In this post, a chat about Real Grammar (out last year) with author Carl Eldridge:
Carl, I know you were wanting to create something different from the usual grammar books. What has the reaction been to Real Grammar?
The reaction has been great. Students tell me they finally understand how grammar works and can now make their own sentences with confidence.
Which I gather they hadn’t understood before?
The students in the test group were from a range of Asian countries (Japan, China, Korea and Taiwan). In their schooling in their home countries, the focus of grammar classes was on rote memorisation of what is correct and what is incorrect. Real Grammar offers them a different perspective, looking at grammar as a way of understanding how English speakers put words together to communicate our ideas. After all, the students’ goal when learning a language is to communicate their thoughts clearly.
What a great response – you must be pleased! What were the experiences that prompted you to even think about this book, and then to actually start writing?
I was teaching English in Japan and had many students asking me why we used different grammatical features in different situations. I looked for answers in books and online but often couldn’t find them. Materials often say things like ‘there is no rule, you just need to remember’ and often avoid the question of ‘why’ entirely, presenting lists and tables for students to memorise, along with lists of exceptions, all presented somewhat randomly.
The general attitude seemed to be that that is the way it is, get used to it. Don’t ask questions, don’t attempt to understand it, just do what the book says.
At the same time I was studying Japanese and had many ‘why’ questions myself so I understood what these students were going through. Students often know what they want to say but have trouble putting the words together, so like many teachers I want to help them develop this ability.
I started to use my own diagrams in classes that clearly illustrate the concept behind a grammar point, what it means and how it is used. Students responded well, so I decided to take the idea further and write a book that uses meaningful diagrams to make the content easy to grasp.
And how long did the book take you to write?
It took two years of full-time conceptualisation, writing and research.
Wow. But now I’ve seen the book, I understand that. What level learners would get the most out of it?
I wrote it with intermediate students in mind. Intermediate students are familiar with a range of sentences and often want to take the next step and learn to use the language in a more natural way. However I have also used it with students of other levels.
Advanced students can also benefit from this approach. By understanding why, they can understand nuance. They compare a grammatical feature with other grammatical features and see that the meaning being communicated may be similar in some situations but different in others because of the different core meanings.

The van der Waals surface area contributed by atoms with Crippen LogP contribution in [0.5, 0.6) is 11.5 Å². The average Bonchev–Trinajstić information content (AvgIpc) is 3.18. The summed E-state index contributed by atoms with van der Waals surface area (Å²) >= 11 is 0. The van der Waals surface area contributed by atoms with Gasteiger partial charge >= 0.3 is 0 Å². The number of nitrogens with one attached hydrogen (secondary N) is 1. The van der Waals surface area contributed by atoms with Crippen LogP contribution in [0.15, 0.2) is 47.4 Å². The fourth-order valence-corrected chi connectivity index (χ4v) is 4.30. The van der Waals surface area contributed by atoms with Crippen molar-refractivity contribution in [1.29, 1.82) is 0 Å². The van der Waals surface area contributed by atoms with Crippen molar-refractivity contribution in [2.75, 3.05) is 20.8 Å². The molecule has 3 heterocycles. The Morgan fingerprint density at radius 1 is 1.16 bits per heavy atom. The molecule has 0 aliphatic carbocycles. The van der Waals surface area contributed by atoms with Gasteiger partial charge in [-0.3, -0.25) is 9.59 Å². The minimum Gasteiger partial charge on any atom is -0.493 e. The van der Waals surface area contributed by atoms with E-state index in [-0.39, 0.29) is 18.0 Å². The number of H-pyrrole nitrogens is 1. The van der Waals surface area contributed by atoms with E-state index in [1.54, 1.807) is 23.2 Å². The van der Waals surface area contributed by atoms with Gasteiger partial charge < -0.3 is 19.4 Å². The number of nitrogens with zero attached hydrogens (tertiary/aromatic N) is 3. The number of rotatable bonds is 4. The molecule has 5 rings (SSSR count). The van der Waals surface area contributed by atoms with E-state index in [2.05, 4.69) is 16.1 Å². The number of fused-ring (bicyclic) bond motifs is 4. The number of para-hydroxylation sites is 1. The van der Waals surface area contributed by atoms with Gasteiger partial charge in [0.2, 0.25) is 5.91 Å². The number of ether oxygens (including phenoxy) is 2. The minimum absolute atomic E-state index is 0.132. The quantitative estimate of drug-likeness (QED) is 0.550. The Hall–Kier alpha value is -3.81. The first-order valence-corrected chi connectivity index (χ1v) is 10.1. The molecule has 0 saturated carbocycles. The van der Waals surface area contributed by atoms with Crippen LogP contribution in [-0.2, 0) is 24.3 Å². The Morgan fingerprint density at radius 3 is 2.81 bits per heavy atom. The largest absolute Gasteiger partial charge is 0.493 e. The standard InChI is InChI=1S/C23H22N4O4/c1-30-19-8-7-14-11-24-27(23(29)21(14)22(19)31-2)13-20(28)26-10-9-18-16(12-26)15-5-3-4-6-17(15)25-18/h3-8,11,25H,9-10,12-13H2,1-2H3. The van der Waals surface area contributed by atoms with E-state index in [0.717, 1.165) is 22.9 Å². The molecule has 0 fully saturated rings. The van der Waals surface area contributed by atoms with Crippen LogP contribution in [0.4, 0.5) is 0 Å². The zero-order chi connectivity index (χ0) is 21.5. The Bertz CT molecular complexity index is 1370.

So as well as supporting students, what does Real Grammar offer teachers?
Real Grammar can also be used as a teachers’ resource, for any level. Traditional grammar has many short-term grammar rules that hold true in early stages of learning, when learners only focus on certain basic sentences. However, these rules fail to hold true once learners encounter real-life English. As the students’ level increases, traditional resources add more detail to the rules to patch up the holes. One of the most challenging things when writing Real Grammar was ensuring that the explanations have no exceptions. Learners deserve simple and accurate explanations.
Teachers can use Real Grammar to find ways to present key English concepts simply (with diagrams and simple words) to beginner level students. This gives the students a solid foundation that they can extend upon. And as their English ability progresses, they see how everything logically fits in with what they already know.
I know you were back in Australia for a while, but it seems this is really an international book.
It is written in international English, as many students want to use English for international communication. The book outlines the basic concepts that are shared by all native English speakers.
In your experience, what grammar points are learners most surprised or relieved about when they finally ‘get it’?
The main thing is that the learner stops seeing grammar as a collection of random grammar points and starts connecting the dots. The points are important, but the relationship between the points is more important. So, rather than as a collection of disconnected rules, the learner views English grammar as a system that they can take joy in exploring. This new perspective is incredibly liberating.
What a great position for a learner to be in! And a last question: any ‘key tips’ for teachers and tutors on how they can help learners with grammar?
The whole reason for learning an additional language is to be able to communicate with a wider range of people. We choose words to express our thoughts and communicate. The reason for teaching grammar is to help students gain a clearer conceptual understanding of how the language achieves this. We can bring their attention to key examples that illustrate how the grammatical concept is used and encourage them to make discoveries.
It’s great to give them opportunities to explore, make comparisons and dig deeper and see how the pieces fit together for themselves. This helps them develop a solid foundation of usable knowledge. They can then go on to make their own choices that enable them to communicate their thoughts clearly.
Thanks so much for those thoughtful responses, Carl.
Real Grammar is available online on www.realgrammar.com. The eBook is available on Amazon.